What Does Heart Rate Training “Feel” Like?

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Did you just hear your couch tell you to get up and get going? It’s been a trusty and comforting friend, but you realize it’s right and it’s time. So off you go looking for your running shoes, ready to head out the door to begin getting in shape.

Then it hits you. You’re not sure how far and how fast you need to go. Should you go a block or a mile? Should you walk, jog or run?

Relax! We have the answers for you, which are based on your current level of fitness and general ability to move your bones without risking life and limb.

Now, you’re probably thinking, “How are you going to coach me without me being there with you?” We’ll rely on exercise science and research that has been done on volunteers, who, like you, started exercise programs at any level of fitness.

You can take those lessons learned, strap on the heart rate monitor you were smart enough to buy and then let your body be your coach. Your heart rate will tell you if you are moving those bones the right way. We’ll just need to help you find your own personal target heart rate (THR) zones.

Forget about being too slow or going too fast. We don’t use pace in the form of minutes per mile, because that complicates workouts by requiring you to cover measured distances in a certain amount of time. Fast or slow is not the measure you need, because we believe that effort is the answer. Just think in terms of easy effort, moderate effort and hard effort.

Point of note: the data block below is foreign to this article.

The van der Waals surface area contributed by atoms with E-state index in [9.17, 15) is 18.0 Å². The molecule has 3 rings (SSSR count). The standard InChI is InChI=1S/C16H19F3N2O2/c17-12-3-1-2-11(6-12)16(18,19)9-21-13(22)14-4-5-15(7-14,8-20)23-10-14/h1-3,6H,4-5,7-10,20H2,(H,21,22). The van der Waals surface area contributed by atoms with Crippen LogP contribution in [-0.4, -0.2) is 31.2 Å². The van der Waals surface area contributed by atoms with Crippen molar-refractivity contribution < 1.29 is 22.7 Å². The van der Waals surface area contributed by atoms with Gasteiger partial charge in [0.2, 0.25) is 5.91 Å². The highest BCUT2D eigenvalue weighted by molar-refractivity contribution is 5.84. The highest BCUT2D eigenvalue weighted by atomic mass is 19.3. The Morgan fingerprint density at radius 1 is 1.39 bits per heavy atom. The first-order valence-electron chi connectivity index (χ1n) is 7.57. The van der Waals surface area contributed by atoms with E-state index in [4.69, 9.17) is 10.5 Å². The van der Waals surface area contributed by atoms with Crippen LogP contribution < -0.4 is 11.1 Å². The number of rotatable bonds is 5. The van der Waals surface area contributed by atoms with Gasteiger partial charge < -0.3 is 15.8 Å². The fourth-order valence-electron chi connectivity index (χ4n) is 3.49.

Feeling the Effort

Using effort-based training offers an important opportunity: Use common sense to judge if the workout feels right. There will be a strong correlation between how you feel at various efforts within your THR zones. Read on to see how these controls match up.

Our system is based on a simple 1–5 scale of ranking easy to hard effort. The 1–5 scale is matched with easy-to-understand verbal cues of how you will feel (your perceived effort) at the different levels of work.

Effort Zone 1: Slowly Slogging (60% of maximum heart rate [MHR])

You should perceive this effort as barely harder than walking while window-shopping. This effort is so easy that you will worry if it will ever get you in shape. You might not work up much, if any, of a sweat. Fit runners usually complain that a pace this slow and an effort this easy is uncomfortable on their legs.

Effort Zone 2: Just Jogging (75% of MHR)

You will feel that this effort is worth doing, and it will help you break a sweat. However, you will be able to carry on a full conversation, and you will not feel tired unless you went for many miles or a long time. Compared to Effort Zone 1, it is comfortable for your legs.

Effort Zone 3: Striding Steadily (85% of MHR)

This effort requires a much faster pace and some serious huffing and puffing. You will not want to waste your breath talking. You have broken into a real run that will soon feel uncomfortable. But if your life depended on it, you could sustain the pace for a mile or two. You have shifted gears and have gone from jogging in first gear to running in third gear.

Effort Zone 4: Rapidly Running (95% of MHR)

This effort is seriously hard. The pace is very fast, but it is not all out. You have to consciously push yourself to work this hard and run this fast. But you are still not straining or busting a gut. You will limit this effort to just a few minutes to avoid slipping into the pain, torture and agony of the dreaded Effort Zone 5.